It was the last appointment of the day at the end of another long week for Dr. Melvin Price, but the podiatrist was in a mirthful mood.
"There's no business like toe business," he said.
Or show business.
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Price knows about both, whether it's fixing soles or playing soul.
The 57-year-old has been a foot doctor for nearly 30 years, and he's been a jazz saxophone player longer than that.
In fact, he was going to beat feet to St. Pete Beach for a gig that night with his band, NuJazz. It was a warmup for "2013 Doctor Idol," a 7 p.m. Friday benefit at Sarasota's Hyatt Regency.
Between seeing roughly 100 patients weekly for Manatee County Rural Health Services, playing sax at a couple of gigs a month and weekly band practice, Price is a man on the go.
Have horn, will travel.
"I couldn't survive without it," Price said, showing off a shiny alto sax. "It's calming. It puts me in a different place. No matter how bad I feel, I feel good when I start playing."
Especially at a gig anywhere around the area.
"When you start playing, you interact with the crowd and, if the crowd is into it, you get into it and do things you didn't think you could do because the adrenaline is flowing," he said. "When I'm playing I'm not even looking at the crowd. I can feel their response and when I feel that I'm good."
His family vouches for it.
"It's like therapy," said wife, Phyllis. "He's so engrossed in his medical practice, surgery and all that.
It's a respite for him."
It amazes Price's daughter, Shawny Robey, director of business development at Manatee Glens.
"That he can juggle everything he does and still be a musician that good is inspiring," she said.
It's in the blood.
Price grew up in South Philadelphia and absorbed its musical influences. He also idolized his older brother, Isaac, a pianist who toured with artists such as Ramsey Lewis and Ray Charles.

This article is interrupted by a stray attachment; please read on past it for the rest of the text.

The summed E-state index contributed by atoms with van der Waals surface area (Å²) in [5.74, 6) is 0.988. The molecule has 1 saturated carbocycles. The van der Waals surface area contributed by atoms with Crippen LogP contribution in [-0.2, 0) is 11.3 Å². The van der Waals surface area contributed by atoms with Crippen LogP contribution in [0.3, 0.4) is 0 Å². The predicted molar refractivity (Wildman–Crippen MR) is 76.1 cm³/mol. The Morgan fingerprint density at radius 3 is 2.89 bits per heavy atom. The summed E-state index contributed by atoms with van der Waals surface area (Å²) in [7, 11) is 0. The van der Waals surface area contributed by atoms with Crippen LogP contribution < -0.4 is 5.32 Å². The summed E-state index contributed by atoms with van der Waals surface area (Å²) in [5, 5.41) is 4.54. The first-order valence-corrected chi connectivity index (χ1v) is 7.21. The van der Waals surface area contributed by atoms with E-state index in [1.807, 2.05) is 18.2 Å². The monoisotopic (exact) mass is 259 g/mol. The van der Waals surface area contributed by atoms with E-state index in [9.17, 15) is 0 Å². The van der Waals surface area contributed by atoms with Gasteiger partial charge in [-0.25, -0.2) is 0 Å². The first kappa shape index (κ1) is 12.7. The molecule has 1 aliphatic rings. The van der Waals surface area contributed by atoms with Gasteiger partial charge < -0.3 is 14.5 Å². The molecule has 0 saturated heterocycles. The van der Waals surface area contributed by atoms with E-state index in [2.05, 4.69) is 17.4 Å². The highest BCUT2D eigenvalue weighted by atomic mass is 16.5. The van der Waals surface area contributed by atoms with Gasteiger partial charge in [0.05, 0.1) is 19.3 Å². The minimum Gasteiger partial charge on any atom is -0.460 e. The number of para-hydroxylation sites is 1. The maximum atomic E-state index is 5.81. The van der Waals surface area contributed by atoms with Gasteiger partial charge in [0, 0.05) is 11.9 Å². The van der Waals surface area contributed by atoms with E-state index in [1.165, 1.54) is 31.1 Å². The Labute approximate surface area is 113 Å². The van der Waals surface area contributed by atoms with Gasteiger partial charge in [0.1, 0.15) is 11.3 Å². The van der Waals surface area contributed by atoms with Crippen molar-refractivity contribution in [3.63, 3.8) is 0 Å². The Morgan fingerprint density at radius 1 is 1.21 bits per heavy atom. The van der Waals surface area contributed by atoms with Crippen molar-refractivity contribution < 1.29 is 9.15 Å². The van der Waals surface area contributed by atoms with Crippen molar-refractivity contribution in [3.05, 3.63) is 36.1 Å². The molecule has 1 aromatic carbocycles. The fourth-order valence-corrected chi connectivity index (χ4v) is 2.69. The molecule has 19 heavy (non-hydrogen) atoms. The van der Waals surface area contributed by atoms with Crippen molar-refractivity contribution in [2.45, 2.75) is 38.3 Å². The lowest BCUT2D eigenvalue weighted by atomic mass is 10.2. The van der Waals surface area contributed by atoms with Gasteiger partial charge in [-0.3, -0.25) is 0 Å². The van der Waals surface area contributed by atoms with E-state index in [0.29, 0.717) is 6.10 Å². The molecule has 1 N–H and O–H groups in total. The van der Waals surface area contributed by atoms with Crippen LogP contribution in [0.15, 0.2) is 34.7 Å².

Yet, after learning piano and later clarinet with the St. Joseph's Prep orchestra, he really wanted to play the saxophone.
Price joked his mother should've named him "Sonny" after sax legends such as Sonny Criss, Sonny Rollins and Sonny Stitt.
"I loved the tone, fell in love with it and wanted to play it when I was playing clarinet, but there was no call for sax in the orchestra," he said. "I was a big fan of Grover Washington Jr., and listened to all kinds of jazz sax players, but I couldn't find a way to play it until I picked up the sax."
That was at Marquette University where Price taught himself to play sax and performed gigs around Milwaukee for spending money.
There were other advantages, too, for the young man far from home.
"Branford Marsalis started out as a piano player," Price said. "But he said he noticed at all the gigs the sax players got all the girls. So he switched to sax."
Turned out love of music helped win the heart of his future wife, who played clarinet in her Milwaukee high school marching band and symphony.
"I really appreciated he had a love for music because I did, too," Phyllis Price said. "I don't play anymore, but that's why it's so nice to hear him still playing."
That goes for the doctor's 3-year-old grandson, too.
Price likes to play every Saturday and Sunday afternoon in his man cave with the door closed.
Closed except to Brady Robey.
"He'll cry and bang on the door while I'm playing until I let him in and then he'll mess around on the keyboard," the doctor said.
The boy's mother is amused by the ritual.
"I grew up listening to dad play and I'm happy he is, too," Shawny Robey said.
Vin Mannix, local columnist, can be reached at 941-745-7055. Twitter: @vinmannix